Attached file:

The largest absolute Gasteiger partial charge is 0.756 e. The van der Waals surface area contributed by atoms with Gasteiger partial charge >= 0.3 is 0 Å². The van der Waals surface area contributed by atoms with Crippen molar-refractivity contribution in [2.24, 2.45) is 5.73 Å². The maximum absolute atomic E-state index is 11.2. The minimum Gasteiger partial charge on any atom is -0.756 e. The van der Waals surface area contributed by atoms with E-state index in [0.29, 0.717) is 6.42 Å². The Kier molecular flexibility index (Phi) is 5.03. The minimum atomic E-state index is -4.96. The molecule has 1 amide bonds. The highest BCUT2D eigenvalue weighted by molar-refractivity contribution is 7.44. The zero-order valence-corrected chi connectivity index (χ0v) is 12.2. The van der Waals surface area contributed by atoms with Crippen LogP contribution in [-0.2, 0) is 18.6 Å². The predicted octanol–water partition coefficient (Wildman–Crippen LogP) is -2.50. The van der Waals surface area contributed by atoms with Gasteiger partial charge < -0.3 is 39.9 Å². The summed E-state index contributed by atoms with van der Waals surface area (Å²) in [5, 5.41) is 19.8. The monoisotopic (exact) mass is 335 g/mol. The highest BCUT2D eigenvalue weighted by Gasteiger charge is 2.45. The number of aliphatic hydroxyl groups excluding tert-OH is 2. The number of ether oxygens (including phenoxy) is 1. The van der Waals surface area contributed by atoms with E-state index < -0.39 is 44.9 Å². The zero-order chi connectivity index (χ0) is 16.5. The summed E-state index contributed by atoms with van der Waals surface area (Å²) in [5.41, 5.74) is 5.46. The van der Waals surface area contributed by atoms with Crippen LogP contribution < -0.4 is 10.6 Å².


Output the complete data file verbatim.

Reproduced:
The largest absolute Gasteiger partial charge is 0.756 e. The van der Waals surface area contributed by atoms with Gasteiger partial charge >= 0.3 is 0 Å². The van der Waals surface area contributed by atoms with Crippen molar-refractivity contribution in [2.24, 2.45) is 5.73 Å². The maximum absolute atomic E-state index is 11.2. The minimum Gasteiger partial charge on any atom is -0.756 e. The van der Waals surface area contributed by atoms with E-state index in [0.29, 0.717) is 6.42 Å². The Kier molecular flexibility index (Phi) is 5.03. The minimum atomic E-state index is -4.96. The molecule has 1 amide bonds. The highest BCUT2D eigenvalue weighted by molar-refractivity contribution is 7.44. The zero-order valence-corrected chi connectivity index (χ0v) is 12.2. The van der Waals surface area contributed by atoms with Crippen LogP contribution in [-0.2, 0) is 18.6 Å². The predicted octanol–water partition coefficient (Wildman–Crippen LogP) is -2.50. The van der Waals surface area contributed by atoms with Gasteiger partial charge < -0.3 is 39.9 Å². The summed E-state index contributed by atoms with van der Waals surface area (Å²) in [5, 5.41) is 19.8. The monoisotopic (exact) mass is 335 g/mol. The highest BCUT2D eigenvalue weighted by Gasteiger charge is 2.45. The number of aliphatic hydroxyl groups excluding tert-OH is 2. The number of ether oxygens (including phenoxy) is 1. The van der Waals surface area contributed by atoms with E-state index < -0.39 is 44.9 Å². The zero-order chi connectivity index (χ0) is 16.5. The summed E-state index contributed by atoms with van der Waals surface area (Å²) in [5.41, 5.74) is 5.46. The van der Waals surface area contributed by atoms with Crippen LogP contribution < -0.4 is 10.6 Å².